Among the misguided bills pending in the Oregon legislature, SB 629 is just one. But it has drawn the attention of Albany Mayor Sharon Konopa because it could easily undo what the city has done to try to help homeless people get their lives together and themselves off the street.
Introduced by several Democrats at the request of something called the Western Regional Advocacy Center, the proposal is billed as the “Right to Rest Act.” It would make it illegal to try to keep people from “resting” or sleeping, or camping, anywhere on public property.
Among other flights of high-mindedness, the bill contains this sentence: “It is declared to be the public policy of Oregon to guarantee persons experiencing homelessness participation in the social and economic life of this state, remunerative employment, use of and free movement within public spaces, participation in and receipt of the benefits of the services, programs and activities of state government and local governments and housing accommodations of the person’s choice, without discrimination on the basis of the person’s housing status.”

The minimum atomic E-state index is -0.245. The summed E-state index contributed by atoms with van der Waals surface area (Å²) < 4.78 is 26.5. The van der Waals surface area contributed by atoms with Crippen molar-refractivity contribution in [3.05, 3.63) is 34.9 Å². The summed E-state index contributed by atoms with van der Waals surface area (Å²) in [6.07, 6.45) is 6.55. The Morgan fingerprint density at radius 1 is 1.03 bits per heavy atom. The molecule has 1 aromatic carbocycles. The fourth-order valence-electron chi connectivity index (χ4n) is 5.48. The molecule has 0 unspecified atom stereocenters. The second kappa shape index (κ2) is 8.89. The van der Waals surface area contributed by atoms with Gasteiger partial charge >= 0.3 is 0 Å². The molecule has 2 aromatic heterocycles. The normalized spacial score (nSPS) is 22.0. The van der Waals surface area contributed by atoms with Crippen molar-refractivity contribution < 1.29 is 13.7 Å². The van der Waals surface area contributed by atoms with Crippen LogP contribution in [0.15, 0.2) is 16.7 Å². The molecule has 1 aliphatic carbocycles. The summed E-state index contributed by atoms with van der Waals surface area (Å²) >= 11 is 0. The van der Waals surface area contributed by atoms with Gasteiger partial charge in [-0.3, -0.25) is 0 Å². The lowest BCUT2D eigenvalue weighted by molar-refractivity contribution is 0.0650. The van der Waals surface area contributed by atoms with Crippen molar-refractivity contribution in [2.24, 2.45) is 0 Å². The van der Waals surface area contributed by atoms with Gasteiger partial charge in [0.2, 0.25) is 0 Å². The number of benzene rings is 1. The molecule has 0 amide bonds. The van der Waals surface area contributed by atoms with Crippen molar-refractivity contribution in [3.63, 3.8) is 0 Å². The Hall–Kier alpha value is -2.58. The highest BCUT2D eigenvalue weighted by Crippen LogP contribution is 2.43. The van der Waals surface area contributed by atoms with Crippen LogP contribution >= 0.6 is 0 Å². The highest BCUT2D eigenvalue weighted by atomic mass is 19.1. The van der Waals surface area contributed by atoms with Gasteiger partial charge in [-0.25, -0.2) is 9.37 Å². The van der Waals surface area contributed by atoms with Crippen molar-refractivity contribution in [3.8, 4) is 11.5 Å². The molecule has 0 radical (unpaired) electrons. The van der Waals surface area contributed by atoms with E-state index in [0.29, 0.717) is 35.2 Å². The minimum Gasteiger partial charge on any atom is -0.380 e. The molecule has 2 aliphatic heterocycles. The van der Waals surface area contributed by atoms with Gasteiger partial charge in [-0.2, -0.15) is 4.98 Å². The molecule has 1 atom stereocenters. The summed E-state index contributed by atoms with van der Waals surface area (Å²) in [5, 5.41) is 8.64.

Oregon will “guarantee” homeless people gainful employment? Does this apply to everyone or only to the homeless? Where does one go to collect on that “guarantee”?
Albany has started various programs to get homeless people into housing and to hook them up with programs that could help them. But trying to clean up filthy and dangerous encampments is an important part of the city’s approach. The bill would prevent the city and other agencies from occasionally cleaning out homeless camps. ODOT could not fence off space under bridges where campers used to hang out.
Advocates for the homeless are pushing a similar “Right to Rest Act” in the California Assembly, where it is known as SB 608. Mark Ryavec, the president of a community group in Venice, writing in the Los Angeles Times on March 8, argues against it on the grounds that it would further restrain cities in dealing with a growing problem. Instead, he urges legislators to overhaul “our dysfunctional mental health laws.” Otherwise, he says, “the police will remain shackled, and vulnerable residents will watch their quality of life deteriorate even further.”
As for Konopa, she plans to testify against the Oregon bill at a hearing of the Senate Committee on Human Services on March 12. To her, trying to stop the legislation is a no-brainer. Passing it would help homeless people stay that way, Konopa says, and it would reverse “everything myself, homeless advocates, nonprofits and the city of Albany have worked on to help the homeless get into housing.”
In short, the bill is the opposite of what the homeless need. (hh)